Phase I: Specify & Plan

During this first phase, the focus is on identifying:

  • Goals and outcomes
  • Information and measures needed to examine the effectiveness of these outcomes
  • Criteria to determine if you have achieved the goals and outcomes
  • Which measures are key performance indicators

I. Goals

Units with co-curricular initiatives begin Phase 1 by identifying goals. During this phase, a comprehensive set of 2–4 co-curricular goals should be identified at the unit level.

Goals are general long-term aims or purposes of a unit. Goals should reflect the charge of the unit and align with its mission. Goals should be broadly stated, meaningful, achievable, and provide a framework for identifying outcomes.

Co-curricular units should focus on identifying both operational and student-focused goals.

Student-Focused Goals

Definition

Student-focused goals are the long-term aims or purposes of a unit that address the education or development of students.

They should be written using active verbs that describe what students should be able to do, know, or produce over time as a result of participation in the unit.

Example

Decrease students’ high-risk drinking.

Student-focused goals should address aims related to student learning and development.

Operational Goals

Definition

Operational goals are the general long-term aims or purposes of a unit that address general components such as efficiency, communication, and support systems of the unit.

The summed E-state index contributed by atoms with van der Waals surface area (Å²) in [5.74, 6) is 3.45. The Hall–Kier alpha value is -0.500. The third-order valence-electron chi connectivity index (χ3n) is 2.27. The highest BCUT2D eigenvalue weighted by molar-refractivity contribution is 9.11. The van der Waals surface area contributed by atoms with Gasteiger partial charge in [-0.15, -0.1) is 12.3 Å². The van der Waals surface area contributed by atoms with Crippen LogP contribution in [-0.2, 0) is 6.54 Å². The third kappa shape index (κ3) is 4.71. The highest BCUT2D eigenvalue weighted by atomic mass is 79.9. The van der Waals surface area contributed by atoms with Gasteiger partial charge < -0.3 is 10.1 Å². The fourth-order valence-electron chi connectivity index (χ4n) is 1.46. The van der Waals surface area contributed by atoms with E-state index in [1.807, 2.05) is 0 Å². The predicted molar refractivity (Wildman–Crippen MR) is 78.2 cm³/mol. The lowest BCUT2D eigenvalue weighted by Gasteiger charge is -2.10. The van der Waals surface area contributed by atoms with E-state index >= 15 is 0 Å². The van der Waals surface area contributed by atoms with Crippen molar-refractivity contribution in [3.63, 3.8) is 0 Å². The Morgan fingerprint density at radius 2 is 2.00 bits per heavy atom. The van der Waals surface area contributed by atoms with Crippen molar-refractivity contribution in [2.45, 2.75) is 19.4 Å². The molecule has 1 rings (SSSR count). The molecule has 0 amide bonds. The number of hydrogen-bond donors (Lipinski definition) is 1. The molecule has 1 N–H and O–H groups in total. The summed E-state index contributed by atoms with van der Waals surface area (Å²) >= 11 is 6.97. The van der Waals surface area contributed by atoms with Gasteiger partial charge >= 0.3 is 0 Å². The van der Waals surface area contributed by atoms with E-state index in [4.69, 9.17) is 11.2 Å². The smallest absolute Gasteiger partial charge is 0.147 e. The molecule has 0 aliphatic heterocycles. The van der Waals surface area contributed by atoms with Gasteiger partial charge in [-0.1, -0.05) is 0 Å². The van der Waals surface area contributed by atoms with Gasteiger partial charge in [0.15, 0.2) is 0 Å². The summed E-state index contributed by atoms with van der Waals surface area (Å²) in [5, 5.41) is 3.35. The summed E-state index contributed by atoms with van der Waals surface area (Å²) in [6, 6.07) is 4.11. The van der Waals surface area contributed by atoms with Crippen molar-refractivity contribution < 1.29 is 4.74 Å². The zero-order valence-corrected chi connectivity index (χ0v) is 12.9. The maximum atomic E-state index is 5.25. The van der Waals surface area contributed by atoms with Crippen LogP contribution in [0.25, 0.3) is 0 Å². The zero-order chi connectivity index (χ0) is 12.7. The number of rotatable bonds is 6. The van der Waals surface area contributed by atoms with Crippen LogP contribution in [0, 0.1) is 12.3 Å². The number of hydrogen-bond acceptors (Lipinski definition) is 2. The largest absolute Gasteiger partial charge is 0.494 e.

Example

Ensure the planned services are maintained in a fiscally responsible manner.

Operational goals should address functional efficiency and effectiveness of the unit programs, services, support systems, and processes.

II. Outcomes

Once the goals have been identified, associated outcomes should be written. When writing these statements, remember that outcomes should be specific, measurable, and attainable within an anticipated timeframe.

Student-focused goals should be broken down into either learning outcomes or developmental outcomes. For example, the student-focused goal of “Decrease students’ high-risk drinking” is further broken down into student learning outcomes and student developmental outcomes, as well as operational outcomes. The definitions of each of these types of outcomes and examples are provided below.

Student Learning Outcomes

Definition

Learning outcomes are statements describing specific student behaviors that evidence the acquisition of desired knowledge, skills, abilities, capacities, attitudes, or dispositions.

They should be written using active verbs that describe what students should be able to do, know, or produce over time as a result of participation in a co-curricular unit. (See Appendix B: Learning and Developmental Outcome Action Verbs)

Example

Students who complete the Making Good Decisions Program will be able to identify strategies to reduce the negative consequences of high-risk drinking.

 

Student Developmental Outcomes

Definition

Developmental outcomes describe the affective dimensions to be instilled or enhanced; assess affective dimensions or attitudes and values (not cognitive abilities); and consider growth in ethical, spiritual, emotional, and social responsibility dimensions (Bresciani, 2001; Denny, 2009 as cited in Culp & Dungy, 2012). These outcomes may detail how students exhibit an increase in self discipline, become more respectful of others’ values, involve themselves in community service, engage in reflective spirituality, etc.

Example

Students who participate in Office of Health Promotion alcohol awareness programming will encourage others students to drink responsibly.